Writers are often told to “show, not tell,” but that “showing” turned out harder to do than Doug expected. There were so many questions along the way: should he give priority to the science or to the narrative. He chose the narrative, showing what it is like to be a scientist.

“I wanted to help kids understand the day-to-day life of a scientist in the rainforest, and how the rainforest smells.” While his journey as a scientist didn’t begin until he was in college, his curiosity was whetted when he was a kid traveling with his father, also a biologist. The cool thing about science, he says: “Basic research turns out to be important in ways you don’t expect.” Who would have expected research on dung beetles to reveal a deeper understanding of the arms race?

You can find out more about Doug and his dung beetle research here – in an interview he did with NPR’s Terry Gross a few years ago.

Find out more about Doug’s childhood here.

Thanks for dropping by today. On Monday we'll be hanging out at Marvelous Middle Grade Monday with other bloggers. It's over at Greg Pattridge's blog, Always in the Middle, so hop over to see what other people are reading. Review copy provided by the publisher.

Wednesday, June 17, 2020

Explore Outdoors ~ Bees!

This month, Archimedes is focusing on bugs ... I mean, insects! So slip on your exploring shoes and head out to a garden - or anywhere that flowers are blooming - and spy on some bees. Just stay far enough away that you don't bother them.


Bees are a diverse group, as you can see here. When you find bees at work, remember: don't crowd them. See how many different kinds of bees you can find: 
  • loud buzzing bees
  • metallic bees
  • tiny bees
  • huge bees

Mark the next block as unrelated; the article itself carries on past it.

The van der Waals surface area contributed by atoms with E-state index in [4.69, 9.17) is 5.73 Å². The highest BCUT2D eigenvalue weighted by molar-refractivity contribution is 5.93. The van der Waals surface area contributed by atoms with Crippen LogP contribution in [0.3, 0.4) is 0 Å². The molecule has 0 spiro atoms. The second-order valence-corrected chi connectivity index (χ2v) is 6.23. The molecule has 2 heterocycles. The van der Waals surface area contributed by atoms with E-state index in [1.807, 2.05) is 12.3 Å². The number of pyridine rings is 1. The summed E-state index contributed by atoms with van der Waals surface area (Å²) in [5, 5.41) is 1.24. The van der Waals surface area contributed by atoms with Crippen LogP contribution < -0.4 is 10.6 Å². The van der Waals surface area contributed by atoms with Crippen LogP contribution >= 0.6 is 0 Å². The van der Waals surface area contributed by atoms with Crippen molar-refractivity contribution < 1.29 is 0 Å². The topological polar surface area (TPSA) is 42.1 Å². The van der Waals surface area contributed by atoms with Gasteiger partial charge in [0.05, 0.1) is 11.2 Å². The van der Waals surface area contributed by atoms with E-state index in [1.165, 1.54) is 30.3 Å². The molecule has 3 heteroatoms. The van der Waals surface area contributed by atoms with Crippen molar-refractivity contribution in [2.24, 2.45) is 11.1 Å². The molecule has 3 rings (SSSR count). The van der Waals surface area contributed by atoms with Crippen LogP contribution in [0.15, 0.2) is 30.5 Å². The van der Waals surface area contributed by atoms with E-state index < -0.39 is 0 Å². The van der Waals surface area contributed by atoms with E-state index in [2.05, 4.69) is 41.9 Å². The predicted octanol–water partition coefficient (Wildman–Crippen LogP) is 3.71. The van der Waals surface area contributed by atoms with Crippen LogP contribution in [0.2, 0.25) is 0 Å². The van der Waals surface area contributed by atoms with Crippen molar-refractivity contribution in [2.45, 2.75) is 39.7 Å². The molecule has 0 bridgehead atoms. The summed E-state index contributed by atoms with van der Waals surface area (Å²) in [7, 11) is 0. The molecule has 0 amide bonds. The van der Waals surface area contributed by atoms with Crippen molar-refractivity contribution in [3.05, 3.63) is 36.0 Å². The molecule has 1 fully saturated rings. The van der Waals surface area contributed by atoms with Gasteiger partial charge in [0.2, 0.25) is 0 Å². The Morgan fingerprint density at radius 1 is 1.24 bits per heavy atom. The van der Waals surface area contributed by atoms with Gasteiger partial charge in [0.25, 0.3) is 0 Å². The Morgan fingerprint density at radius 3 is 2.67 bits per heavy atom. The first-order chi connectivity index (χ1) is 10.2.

• bee covered in pollen
  • bee with pollen on its legs
  •  bees that crawl inside flowers
  •  bees that hang out on sunflowers
    If you like to watch bees, think about becoming a Citizen Scientist. You can help scientists by counting pollinators for the Great Sunflower Project.
    As always, if you have a camera, capture bees in photos. Or draw some pictures and share them with your friends.

    Friday, June 12, 2020

    What's the Buzz?

    This month, Archimedes is focusing on insects of all types. Today it's one of my favorites: BEES!

    Where Have All the Bees Gone? Pollinators in Crisis
    by Rebecca E. Hirsch
    104 pages; 12 - up
    Twenty-First Century Books/Lerner, 2020

    Bees are disappearing, and it’s not just honey bees. Bumble bee populations are in decline, too. For those of us who like to eat, this is a problem because bees pollinate 75 percent of the fruits, vegetables, and nuts grown in the United States – about $3 billion worth of crops each year. Plus, they pollinate plants and fruit trees that provide food for birds and other wildlife.

    In this book, Rebecca E. Hirsch dives right into the pollinator crisis. Sure, there are lots of animals that pollinate plants – birds, bats, beetles, and butterflies – but bees are the most efficient. And that pollinating efficiency is important to farmers and gardeners. Some flowers, such as tomatoes, peppers, and eggplants hold onto pollen so tightly that only bumble bees can shake it loose using a high-pitched buzz.

    What would gardens and orchards look like without the work of native pollinators? Hirsch describes apple orchards in Sichuan, China, where decades of pesticide use has killed off the the natural pollinators. Now orchardists have to pay people to climb ladders and hand-pollinate the blossoms.

    She devotes a chapter to the research on bumble bee decline and another chapter to the problems that neonicotinoids presents to wild bees. Even at low doses, neonics are harmful because they are long-lived and mobile. Bumble bees exposed to neonics in farm settings produced fewer queens, and another type of wild bee laid fewer eggs.

    Hirsch includes a chapter on bee evolution and a chapter on bee diversity, highlighting a year in the life of a bumble bee. She concludes with two chapters devoted to bee conservation and positive action people – and kids – can take: plant gardens for pollinators; engage in citizen science bee counts; and encourage organic farming and gardening. Back matter includes a list of online resources and links to citizen science projects.

    You can read an interview with Rebecca here - and look for an upcoming interview in STEM Tuesday next month.

    Here are some ways you can Bee active:

    Get to know your local bees. Most bees are so intent on collecting pollen that they won’t notice you, so you can get close enough to get a good look. If you have a camera, click bee pics so you can identify them later. Make sure to jot down notes: Is the bee as big as your thumb? Smaller than your pinkie nail? Skinny or fat? Smooth or furry? Striped? And definitely note time of day, as some bees are early risers.